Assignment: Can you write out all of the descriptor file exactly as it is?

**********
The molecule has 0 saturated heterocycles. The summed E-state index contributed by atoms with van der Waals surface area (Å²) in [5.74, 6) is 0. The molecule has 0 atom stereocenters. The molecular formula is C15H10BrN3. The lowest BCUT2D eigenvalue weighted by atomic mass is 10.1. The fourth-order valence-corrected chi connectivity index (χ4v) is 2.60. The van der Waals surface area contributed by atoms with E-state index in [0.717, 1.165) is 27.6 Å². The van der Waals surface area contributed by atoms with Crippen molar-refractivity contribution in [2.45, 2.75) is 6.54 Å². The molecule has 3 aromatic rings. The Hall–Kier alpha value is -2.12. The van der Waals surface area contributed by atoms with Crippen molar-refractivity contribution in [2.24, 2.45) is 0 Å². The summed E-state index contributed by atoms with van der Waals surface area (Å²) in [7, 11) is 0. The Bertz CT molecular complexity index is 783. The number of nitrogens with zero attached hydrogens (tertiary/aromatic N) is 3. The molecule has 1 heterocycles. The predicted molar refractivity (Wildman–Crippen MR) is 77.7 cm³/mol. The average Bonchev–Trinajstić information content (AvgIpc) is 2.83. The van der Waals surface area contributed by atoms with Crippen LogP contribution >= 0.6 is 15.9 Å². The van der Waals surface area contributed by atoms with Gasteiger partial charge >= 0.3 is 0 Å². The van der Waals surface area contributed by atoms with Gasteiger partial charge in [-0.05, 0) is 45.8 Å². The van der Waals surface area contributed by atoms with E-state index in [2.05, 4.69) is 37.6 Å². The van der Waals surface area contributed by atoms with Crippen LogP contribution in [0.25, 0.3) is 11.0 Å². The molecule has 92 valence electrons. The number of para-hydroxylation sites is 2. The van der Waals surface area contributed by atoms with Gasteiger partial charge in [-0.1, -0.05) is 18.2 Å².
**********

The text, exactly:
The molecule has 0 saturated heterocycles. The summed E-state index contributed by atoms with van der Waals surface area (Å²) in [5.74, 6) is 0. The molecule has 0 atom stereocenters. The molecular formula is C15H10BrN3. The lowest BCUT2D eigenvalue weighted by atomic mass is 10.1. The fourth-order valence-corrected chi connectivity index (χ4v) is 2.60. The van der Waals surface area contributed by atoms with E-state index in [0.717, 1.165) is 27.6 Å². The van der Waals surface area contributed by atoms with Crippen molar-refractivity contribution in [2.45, 2.75) is 6.54 Å². The molecule has 3 aromatic rings. The Hall–Kier alpha value is -2.12. The van der Waals surface area contributed by atoms with Crippen molar-refractivity contribution in [2.24, 2.45) is 0 Å². The summed E-state index contributed by atoms with van der Waals surface area (Å²) in [7, 11) is 0. The Bertz CT molecular complexity index is 783. The number of nitrogens with zero attached hydrogens (tertiary/aromatic N) is 3. The molecule has 1 heterocycles. The predicted molar refractivity (Wildman–Crippen MR) is 77.7 cm³/mol. The average Bonchev–Trinajstić information content (AvgIpc) is 2.83. The van der Waals surface area contributed by atoms with Crippen LogP contribution >= 0.6 is 15.9 Å². The van der Waals surface area contributed by atoms with Gasteiger partial charge >= 0.3 is 0 Å². The van der Waals surface area contributed by atoms with Gasteiger partial charge in [-0.05, 0) is 45.8 Å². The van der Waals surface area contributed by atoms with E-state index in [2.05, 4.69) is 37.6 Å². The van der Waals surface area contributed by atoms with Crippen LogP contribution in [0.25, 0.3) is 11.0 Å². The molecule has 92 valence electrons. The number of para-hydroxylation sites is 2. The van der Waals surface area contributed by atoms with Gasteiger partial charge in [-0.1, -0.05) is 18.2 Å².